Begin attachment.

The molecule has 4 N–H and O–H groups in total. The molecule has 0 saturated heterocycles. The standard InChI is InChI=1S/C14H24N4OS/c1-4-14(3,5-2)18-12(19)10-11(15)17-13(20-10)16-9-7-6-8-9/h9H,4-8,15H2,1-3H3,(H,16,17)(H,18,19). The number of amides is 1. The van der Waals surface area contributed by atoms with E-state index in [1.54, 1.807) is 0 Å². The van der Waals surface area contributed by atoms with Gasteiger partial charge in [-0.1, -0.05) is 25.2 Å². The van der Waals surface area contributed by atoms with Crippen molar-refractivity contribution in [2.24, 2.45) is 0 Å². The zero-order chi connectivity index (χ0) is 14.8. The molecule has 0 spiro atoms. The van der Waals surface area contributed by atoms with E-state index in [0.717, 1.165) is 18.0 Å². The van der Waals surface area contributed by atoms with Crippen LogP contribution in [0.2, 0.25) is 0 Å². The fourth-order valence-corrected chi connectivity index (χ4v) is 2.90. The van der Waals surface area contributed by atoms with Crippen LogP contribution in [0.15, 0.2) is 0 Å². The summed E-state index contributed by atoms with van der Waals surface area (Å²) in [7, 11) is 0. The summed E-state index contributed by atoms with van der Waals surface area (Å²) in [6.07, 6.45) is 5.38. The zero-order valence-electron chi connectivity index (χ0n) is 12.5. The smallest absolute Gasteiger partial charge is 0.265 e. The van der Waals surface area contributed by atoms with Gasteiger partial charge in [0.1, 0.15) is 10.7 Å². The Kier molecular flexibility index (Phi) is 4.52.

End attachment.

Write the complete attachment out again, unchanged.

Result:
The molecule has 4 N–H and O–H groups in total. The molecule has 0 saturated heterocycles. The standard InChI is InChI=1S/C14H24N4OS/c1-4-14(3,5-2)18-12(19)10-11(15)17-13(20-10)16-9-7-6-8-9/h9H,4-8,15H2,1-3H3,(H,16,17)(H,18,19). The number of amides is 1. The van der Waals surface area contributed by atoms with E-state index in [1.54, 1.807) is 0 Å². The van der Waals surface area contributed by atoms with Gasteiger partial charge in [-0.1, -0.05) is 25.2 Å². The van der Waals surface area contributed by atoms with Crippen molar-refractivity contribution in [2.24, 2.45) is 0 Å². The zero-order chi connectivity index (χ0) is 14.8. The molecule has 0 spiro atoms. The van der Waals surface area contributed by atoms with E-state index in [0.717, 1.165) is 18.0 Å². The van der Waals surface area contributed by atoms with Crippen LogP contribution in [0.2, 0.25) is 0 Å². The fourth-order valence-corrected chi connectivity index (χ4v) is 2.90. The van der Waals surface area contributed by atoms with Crippen LogP contribution in [0.15, 0.2) is 0 Å². The summed E-state index contributed by atoms with van der Waals surface area (Å²) in [7, 11) is 0. The summed E-state index contributed by atoms with van der Waals surface area (Å²) in [6.07, 6.45) is 5.38. The zero-order valence-electron chi connectivity index (χ0n) is 12.5. The smallest absolute Gasteiger partial charge is 0.265 e. The van der Waals surface area contributed by atoms with Gasteiger partial charge in [0.1, 0.15) is 10.7 Å². The Kier molecular flexibility index (Phi) is 4.52.